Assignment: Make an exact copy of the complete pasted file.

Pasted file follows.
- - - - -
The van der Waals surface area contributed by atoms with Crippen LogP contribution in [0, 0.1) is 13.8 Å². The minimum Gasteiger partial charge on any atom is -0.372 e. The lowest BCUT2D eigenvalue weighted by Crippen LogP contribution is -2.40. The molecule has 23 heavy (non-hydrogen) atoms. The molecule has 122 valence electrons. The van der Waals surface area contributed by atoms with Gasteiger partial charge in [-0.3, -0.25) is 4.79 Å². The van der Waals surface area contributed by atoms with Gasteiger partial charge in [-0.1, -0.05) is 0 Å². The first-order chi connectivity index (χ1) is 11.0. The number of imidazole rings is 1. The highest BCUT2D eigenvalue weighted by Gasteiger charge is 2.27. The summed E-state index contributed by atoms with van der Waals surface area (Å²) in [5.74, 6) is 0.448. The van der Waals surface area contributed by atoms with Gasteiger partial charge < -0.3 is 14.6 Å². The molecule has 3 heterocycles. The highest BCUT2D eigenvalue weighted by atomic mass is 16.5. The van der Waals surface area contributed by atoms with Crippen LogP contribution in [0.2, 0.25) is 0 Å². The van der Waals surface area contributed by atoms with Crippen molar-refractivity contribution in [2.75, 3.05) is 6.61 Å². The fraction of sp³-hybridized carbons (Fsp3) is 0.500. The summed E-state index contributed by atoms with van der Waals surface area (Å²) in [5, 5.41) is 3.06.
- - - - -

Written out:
The van der Waals surface area contributed by atoms with Crippen LogP contribution in [0, 0.1) is 13.8 Å². The minimum Gasteiger partial charge on any atom is -0.372 e. The lowest BCUT2D eigenvalue weighted by Crippen LogP contribution is -2.40. The molecule has 23 heavy (non-hydrogen) atoms. The molecule has 122 valence electrons. The van der Waals surface area contributed by atoms with Gasteiger partial charge in [-0.3, -0.25) is 4.79 Å². The van der Waals surface area contributed by atoms with Gasteiger partial charge in [-0.1, -0.05) is 0 Å². The first-order chi connectivity index (χ1) is 11.0. The number of imidazole rings is 1. The highest BCUT2D eigenvalue weighted by Gasteiger charge is 2.27. The summed E-state index contributed by atoms with van der Waals surface area (Å²) in [5.74, 6) is 0.448. The van der Waals surface area contributed by atoms with Gasteiger partial charge < -0.3 is 14.6 Å². The molecule has 3 heterocycles. The highest BCUT2D eigenvalue weighted by atomic mass is 16.5. The van der Waals surface area contributed by atoms with Crippen LogP contribution in [0.2, 0.25) is 0 Å². The van der Waals surface area contributed by atoms with Crippen molar-refractivity contribution in [2.75, 3.05) is 6.61 Å². The fraction of sp³-hybridized carbons (Fsp3) is 0.500. The summed E-state index contributed by atoms with van der Waals surface area (Å²) in [5, 5.41) is 3.06.